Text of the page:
My reservation for hydronic would be the lack of ability or chance of damage if floor anchors are needed for shelving, fastening equipment, etc in the future.

I'm not a huge icf fan as the eps foam tend to attract ants in my area. It also to me has a disadvantage of loosing the thermal mass of the concrete inside the thermal envelope but I'm always open to a persuasive argument.


"A race is not won on race day, instead a race is to show what you have accomplished in practice."

Offline rvieceli

  • Posts: 1677
Re: Shop tips, suggestions, experience for new build
« Reply #3 on: November 09, 2021, 03:03 PM »
@Sayn3ver

At least 10 foot ceiling more if you want a vehicle lift.

Add enough space for a real spray booth.

I’d also suggest you head over to the garage journal forums. There are a lot a well documented shop builds. Go ahead and join and ask your questions there as well.

https://www.garagejournal.com/forum/

At first glance it may seem too vehicle centered but there are several fab shops and wood shops as well. After all a building is a building.  [big grin]

Ron


Offline Peter_C

  • Posts: 1339
Re: Shop tips, suggestions, experience for new build
« Reply #4 on: November 09, 2021, 05:13 PM »
No vehicle lift. Any one tall enough worth using is going to require an 11 or 12 foot ceiling leaving me with a structure obnoxiously tall and out of place. It's also permanent in the center of the space really limiting functionality.
Todays scissors lifts set dead flat on the ground. Height only matters if working on tall trucks. Even then getting them up a few feet is always good.


Cars really aren't a hobby of mine. I'm more interested in trying out some plywood epoxy boat kits.
No lift for you! Now the boat kits have me intrigued??

I figured hydronic heat in the shop space for dust  reasons.
There are two sides to everything. A heating air conditioning system running with a top quality filter can help reduce dust. It is the fine dust you need to worry about. I have a Powermatic PM1250 air filter that is reasonably quiet, and my dust collector just got a HEPA filter.


I'm not sure how cooling hydronic works for dehumidification. We wire minis on jobs alot and ive replaced a personal one after I paid a company to install one and they screwed it up. They also are relatively low cost and I'm familiar with their installation and functionality and I own all the tools now to install them soup to nuts.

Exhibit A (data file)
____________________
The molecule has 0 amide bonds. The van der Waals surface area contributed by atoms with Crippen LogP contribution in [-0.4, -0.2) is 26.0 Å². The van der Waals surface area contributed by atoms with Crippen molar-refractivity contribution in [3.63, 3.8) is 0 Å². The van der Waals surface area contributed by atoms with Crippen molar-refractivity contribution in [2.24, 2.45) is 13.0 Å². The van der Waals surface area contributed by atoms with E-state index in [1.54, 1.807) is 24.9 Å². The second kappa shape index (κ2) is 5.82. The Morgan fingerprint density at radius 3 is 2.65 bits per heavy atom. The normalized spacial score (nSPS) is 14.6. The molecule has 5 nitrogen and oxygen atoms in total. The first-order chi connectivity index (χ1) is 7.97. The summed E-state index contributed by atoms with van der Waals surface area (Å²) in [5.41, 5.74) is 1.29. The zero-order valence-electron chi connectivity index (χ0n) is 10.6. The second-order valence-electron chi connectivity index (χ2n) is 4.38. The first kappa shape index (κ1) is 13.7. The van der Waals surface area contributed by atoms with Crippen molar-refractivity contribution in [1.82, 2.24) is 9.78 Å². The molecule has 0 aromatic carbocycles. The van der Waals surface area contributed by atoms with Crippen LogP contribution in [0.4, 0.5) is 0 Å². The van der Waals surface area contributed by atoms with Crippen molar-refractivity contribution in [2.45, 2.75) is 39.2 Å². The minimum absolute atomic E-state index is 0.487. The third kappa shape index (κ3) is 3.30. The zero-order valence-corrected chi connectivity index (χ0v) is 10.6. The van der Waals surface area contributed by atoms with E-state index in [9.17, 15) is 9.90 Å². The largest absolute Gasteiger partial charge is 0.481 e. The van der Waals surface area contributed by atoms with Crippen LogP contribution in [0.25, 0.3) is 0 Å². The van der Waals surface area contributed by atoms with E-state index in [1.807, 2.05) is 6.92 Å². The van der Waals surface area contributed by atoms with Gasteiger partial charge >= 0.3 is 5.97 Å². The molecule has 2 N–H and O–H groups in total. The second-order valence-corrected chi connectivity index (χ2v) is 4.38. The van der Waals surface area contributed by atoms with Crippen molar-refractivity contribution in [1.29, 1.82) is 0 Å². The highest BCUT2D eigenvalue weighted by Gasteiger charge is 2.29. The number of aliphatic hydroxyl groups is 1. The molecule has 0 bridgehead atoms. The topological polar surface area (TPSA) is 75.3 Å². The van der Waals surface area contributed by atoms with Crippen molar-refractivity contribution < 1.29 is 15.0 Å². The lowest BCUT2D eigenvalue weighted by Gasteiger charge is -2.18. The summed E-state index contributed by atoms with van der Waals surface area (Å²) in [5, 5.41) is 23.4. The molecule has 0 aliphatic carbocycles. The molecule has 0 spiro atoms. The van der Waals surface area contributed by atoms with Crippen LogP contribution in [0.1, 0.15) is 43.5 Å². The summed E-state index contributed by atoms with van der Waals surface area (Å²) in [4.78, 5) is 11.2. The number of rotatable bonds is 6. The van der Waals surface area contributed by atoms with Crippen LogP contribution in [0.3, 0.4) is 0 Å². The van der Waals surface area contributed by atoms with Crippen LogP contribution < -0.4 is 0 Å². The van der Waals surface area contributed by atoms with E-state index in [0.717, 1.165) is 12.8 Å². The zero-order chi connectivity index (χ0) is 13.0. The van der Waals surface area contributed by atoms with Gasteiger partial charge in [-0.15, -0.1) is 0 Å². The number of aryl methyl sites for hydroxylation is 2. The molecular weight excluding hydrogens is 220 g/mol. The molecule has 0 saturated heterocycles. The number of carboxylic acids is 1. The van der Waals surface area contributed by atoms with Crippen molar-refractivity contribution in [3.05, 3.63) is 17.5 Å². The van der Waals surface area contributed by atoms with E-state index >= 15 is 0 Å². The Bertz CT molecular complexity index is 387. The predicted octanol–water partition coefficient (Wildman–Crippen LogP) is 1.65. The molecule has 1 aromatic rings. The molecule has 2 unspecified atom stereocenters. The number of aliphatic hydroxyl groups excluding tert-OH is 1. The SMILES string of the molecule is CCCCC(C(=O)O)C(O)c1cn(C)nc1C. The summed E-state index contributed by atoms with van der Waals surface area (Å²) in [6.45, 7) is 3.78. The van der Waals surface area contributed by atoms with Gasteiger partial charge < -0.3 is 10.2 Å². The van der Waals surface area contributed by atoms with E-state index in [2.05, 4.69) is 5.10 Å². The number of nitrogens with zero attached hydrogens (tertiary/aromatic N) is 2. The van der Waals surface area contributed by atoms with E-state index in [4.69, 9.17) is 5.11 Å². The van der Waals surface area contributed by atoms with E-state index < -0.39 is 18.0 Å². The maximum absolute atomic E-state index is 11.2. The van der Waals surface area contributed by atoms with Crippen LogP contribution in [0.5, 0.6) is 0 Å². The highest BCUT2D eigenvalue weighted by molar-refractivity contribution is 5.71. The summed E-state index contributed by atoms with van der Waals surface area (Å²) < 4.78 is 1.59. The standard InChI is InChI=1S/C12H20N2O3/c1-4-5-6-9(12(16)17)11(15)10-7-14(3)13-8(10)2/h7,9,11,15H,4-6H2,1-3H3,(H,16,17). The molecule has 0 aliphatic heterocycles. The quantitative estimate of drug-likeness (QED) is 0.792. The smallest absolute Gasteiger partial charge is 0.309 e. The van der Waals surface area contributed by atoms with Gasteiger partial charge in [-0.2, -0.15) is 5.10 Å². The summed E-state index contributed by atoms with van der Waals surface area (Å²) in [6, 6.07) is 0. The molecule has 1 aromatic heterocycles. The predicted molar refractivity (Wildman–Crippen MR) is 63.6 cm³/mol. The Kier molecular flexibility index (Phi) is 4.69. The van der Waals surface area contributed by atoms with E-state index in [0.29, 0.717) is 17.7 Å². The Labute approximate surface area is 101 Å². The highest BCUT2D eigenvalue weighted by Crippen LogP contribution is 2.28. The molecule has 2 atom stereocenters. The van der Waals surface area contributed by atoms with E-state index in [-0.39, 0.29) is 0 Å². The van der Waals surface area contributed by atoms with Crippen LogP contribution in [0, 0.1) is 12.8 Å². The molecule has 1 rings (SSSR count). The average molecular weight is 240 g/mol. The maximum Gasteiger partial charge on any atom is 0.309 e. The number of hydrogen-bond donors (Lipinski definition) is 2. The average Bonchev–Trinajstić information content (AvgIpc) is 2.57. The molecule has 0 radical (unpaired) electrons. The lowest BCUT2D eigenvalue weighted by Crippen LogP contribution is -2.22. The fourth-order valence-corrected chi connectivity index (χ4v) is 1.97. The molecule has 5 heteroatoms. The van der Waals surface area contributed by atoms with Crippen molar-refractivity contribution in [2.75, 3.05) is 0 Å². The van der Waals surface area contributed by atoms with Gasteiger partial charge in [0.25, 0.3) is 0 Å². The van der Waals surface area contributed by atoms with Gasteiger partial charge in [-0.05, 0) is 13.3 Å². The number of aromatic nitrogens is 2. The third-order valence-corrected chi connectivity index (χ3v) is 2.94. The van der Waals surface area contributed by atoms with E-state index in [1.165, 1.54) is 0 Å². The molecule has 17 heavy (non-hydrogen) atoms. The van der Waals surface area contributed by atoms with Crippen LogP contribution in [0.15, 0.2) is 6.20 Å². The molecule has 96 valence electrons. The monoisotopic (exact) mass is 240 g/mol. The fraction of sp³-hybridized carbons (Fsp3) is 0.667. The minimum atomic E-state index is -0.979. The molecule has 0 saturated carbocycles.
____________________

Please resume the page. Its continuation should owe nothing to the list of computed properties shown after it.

I have a mini split so I am familiar with them. With solar offsetting it, I might be inclined to just heat and cool with a large mini split system. Probably going to have to leave it on 24/7 for efficiency.

My reservation for hydronic would be the lack of ability or chance of damage if floor anchors are needed for shelving, fastening equipment, etc in the future.
Depends on depth of pipes. Usually you can sink a 1/4" redhead with no issues. Closer to the surface means quicker heating.

I'm not a huge icf fan as the eps foam tend to attract ants in my area. It also to me has a disadvantage of loosing the thermal mass of the concrete inside the thermal envelope but I'm always open to a persuasive argument.
Well nothing is impervious, but mortar with stone siding is pretty darn hard to penetrate, and fire proof. As to R value ICF is one of the highest in the industry, going from R22-R30.

Offline afish

  • Posts: 1249
Re: Shop tips, suggestions, experience for new build
« Reply #5 on: November 09, 2021, 05:50 PM »
Best advise I can give is build it twice as big as you think you need  ;D.  Im also huge fan of ICF. Not sure what kind of ants you have that like EPS thats a new one for me.  I never had any ant issues with ICF but NJ is a strange place so who knows.  I would also lean towards gambrel roof for the extra space.  As I said no matter how big you make it 4-5 years you will be wishing it was bigger.  Some ICFS do offer thicker foam on one side or extra foam that will slip into the block to maximize the thermal mass effect.  For a home the air tightness is huge factor but a shop with bay doors its going to be leaky no matter what. 

Offline acer66

  • Posts: 98
Re: Shop tips, suggestions, experience for new build
« Reply #6 on: November 10, 2021, 06:39 AM »
I would go with 10’ height if I could reason being is moving 8’ stock around.
Mine is about 9’ tall but I also have surfaces mounted lights and rails from the garage doors which get in the way.

To combat hvac costs go with thicker walls etc. and airtight envelope.

I have only insulation in the ceiling, walls are cinder blocks, and at least here it not to bad temperature wise.

Good luck and keep us posted please.


Offline scb_yyz

  • Posts: 20
  • Grudge No Toil.
Re: Shop tips, suggestions, experience for new build
« Reply #7 on: November 10, 2021, 07:27 AM »
Perhaps think of:
-  pre-wire for solar+battery backup+automotive charging.  In our area we have time of day hydroelectric billing so battery could offset those costs.  If you're also thinking of any other electrical expansion in the future, say landscape or additional buildings, now's the time to run those conduits through to outside from your new panel.  Especially if you're pouring walkways outside.